Business class dessert: baked custard with rhubarb, pear and almonds
For Neil the food is part of a holistic approach, "It's all the parts of the aircraft that we are using in conjunction with the food and beverage. The 787 has the wonderful ability because it is composite fibre, to bring in a lot of fresh air so the humidity is much, much higher than it would be in a normal airplane so dehydration happens at a slower rate...so if you can introduce fresh air and humidity you're going a long way. There's the lighting - they're able to bring it to a blue which helps bring on circadian rhythms so you're really feeling like you're starting to doze and sleep and by the same token bringing the cabin lighting up slowly in the morning to really imitate sunrise."
Finally, what sort of impact does an 18 hour flight have on areas of the body? Professor Simpson explains, "Health in the air is not well studied and understood. Until this partnership, there hasn’t been the opportunity to combine such a diversity of disciplinary expertise with the logistical support of an airline. This project will help to develop an integrated, holistic and evidence-based approach to airline travel and health beyond medical emergency – before, during and after the flight experience. There’s a great deal still to understand about the circadian control system, how it intersects with metabolism and cognitive function, and how these in turn behave during prolonged periods in the air. We have a long way to go in terms of understanding how the wide variety of influences – including nutrition, hydration, exercise, sleep and light – might work together for maximum benefit."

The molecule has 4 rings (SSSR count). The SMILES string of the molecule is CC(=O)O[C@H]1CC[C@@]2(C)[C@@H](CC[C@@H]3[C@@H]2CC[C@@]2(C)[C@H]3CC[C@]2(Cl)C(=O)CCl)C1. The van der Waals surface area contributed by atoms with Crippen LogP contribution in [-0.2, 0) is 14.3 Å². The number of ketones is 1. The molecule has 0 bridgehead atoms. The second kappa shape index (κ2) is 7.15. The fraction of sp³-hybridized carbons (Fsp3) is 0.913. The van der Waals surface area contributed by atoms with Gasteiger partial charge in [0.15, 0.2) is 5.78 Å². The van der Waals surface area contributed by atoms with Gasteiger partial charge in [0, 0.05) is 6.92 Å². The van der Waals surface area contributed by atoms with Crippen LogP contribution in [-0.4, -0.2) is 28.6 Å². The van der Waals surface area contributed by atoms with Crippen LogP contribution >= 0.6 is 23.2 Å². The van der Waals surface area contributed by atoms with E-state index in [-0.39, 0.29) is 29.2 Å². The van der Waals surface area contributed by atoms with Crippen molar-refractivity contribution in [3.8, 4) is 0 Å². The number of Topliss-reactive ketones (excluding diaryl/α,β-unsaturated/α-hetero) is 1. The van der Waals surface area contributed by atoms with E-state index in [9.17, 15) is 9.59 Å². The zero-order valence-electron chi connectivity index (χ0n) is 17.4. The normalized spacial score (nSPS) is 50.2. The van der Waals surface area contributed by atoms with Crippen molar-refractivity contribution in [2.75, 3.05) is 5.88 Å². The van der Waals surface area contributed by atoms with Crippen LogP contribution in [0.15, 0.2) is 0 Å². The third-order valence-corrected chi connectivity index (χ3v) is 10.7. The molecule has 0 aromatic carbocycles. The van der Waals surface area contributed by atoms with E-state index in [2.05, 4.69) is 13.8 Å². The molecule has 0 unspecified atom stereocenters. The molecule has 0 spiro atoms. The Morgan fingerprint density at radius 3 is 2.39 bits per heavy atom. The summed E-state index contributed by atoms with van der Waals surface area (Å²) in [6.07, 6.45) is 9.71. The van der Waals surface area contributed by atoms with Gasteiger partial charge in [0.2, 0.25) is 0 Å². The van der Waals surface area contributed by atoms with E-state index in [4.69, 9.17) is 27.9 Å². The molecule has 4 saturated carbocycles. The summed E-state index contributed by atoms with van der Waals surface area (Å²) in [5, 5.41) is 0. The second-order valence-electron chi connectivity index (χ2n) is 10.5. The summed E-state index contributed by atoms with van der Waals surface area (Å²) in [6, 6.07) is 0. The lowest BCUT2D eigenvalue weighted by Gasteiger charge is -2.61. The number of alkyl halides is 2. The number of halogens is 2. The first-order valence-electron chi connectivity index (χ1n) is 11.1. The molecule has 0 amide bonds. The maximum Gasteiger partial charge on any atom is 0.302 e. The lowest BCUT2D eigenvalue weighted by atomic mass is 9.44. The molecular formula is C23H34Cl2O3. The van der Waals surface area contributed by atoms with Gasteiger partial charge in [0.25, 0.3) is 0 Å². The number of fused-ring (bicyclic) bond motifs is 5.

Professor Simpson's 6 best tips for jetlag:
Tip 1: I try to begin to adjust my schedule towards destination time a few days in advance of travel, make sure I’m well rested and have had physical activity before I board the plane.
Tip 2: Once on board, I set my watch to the destination time and aim to eat and sleep accordingly – remembering that the circadian clock can only shift about an hour each day towards destination time.
Tip 3: I drink lots of water, keep cool when supposed to be sleeping if I can, use ear plugs and eye mask when trying to sleep, and try to be alert and shifting around in my seat (within reason) when it is day time at the destination.
Hot chocolate (across all cabins) and sleep tisane (business class)
Tip 4: I do like a gin and tonic before dinner. Generally speaking, to reduce the effects of long haul flying and jetlag the consumption of alcohol and caffeinated beverages (except when I should be waking up and staying awake according to destination time) should be limited due to their potential diuretic actions and negative impact on sleep. But we are not wishing to limit passenger choice – just to inform.
Tip 5: Include in my routine eating a meal rich in tryptophan (found in nuts, seeds, chicken and beef, for example) and carbohydrates before relaxing for 3-4 hours and then trying to get some sleep. This will ensure maximal levels of brain melatonin and serotonin, the sleep hormones. Tryptophan is the precursor to these hormones, and its passage into the brain is increased when it is eaten with carbs.
Tip 6: Finally, once I arrive, I try to stay awake until normal bedtime in the new location – and get a dose of natural light in the morning and a bit of exercise during the day.
So tell me Dear Reader, do you suffer a lot from jetlag? Are you able to sleep on planes? Are you a good and easy sleeper? And what do you think of these meals?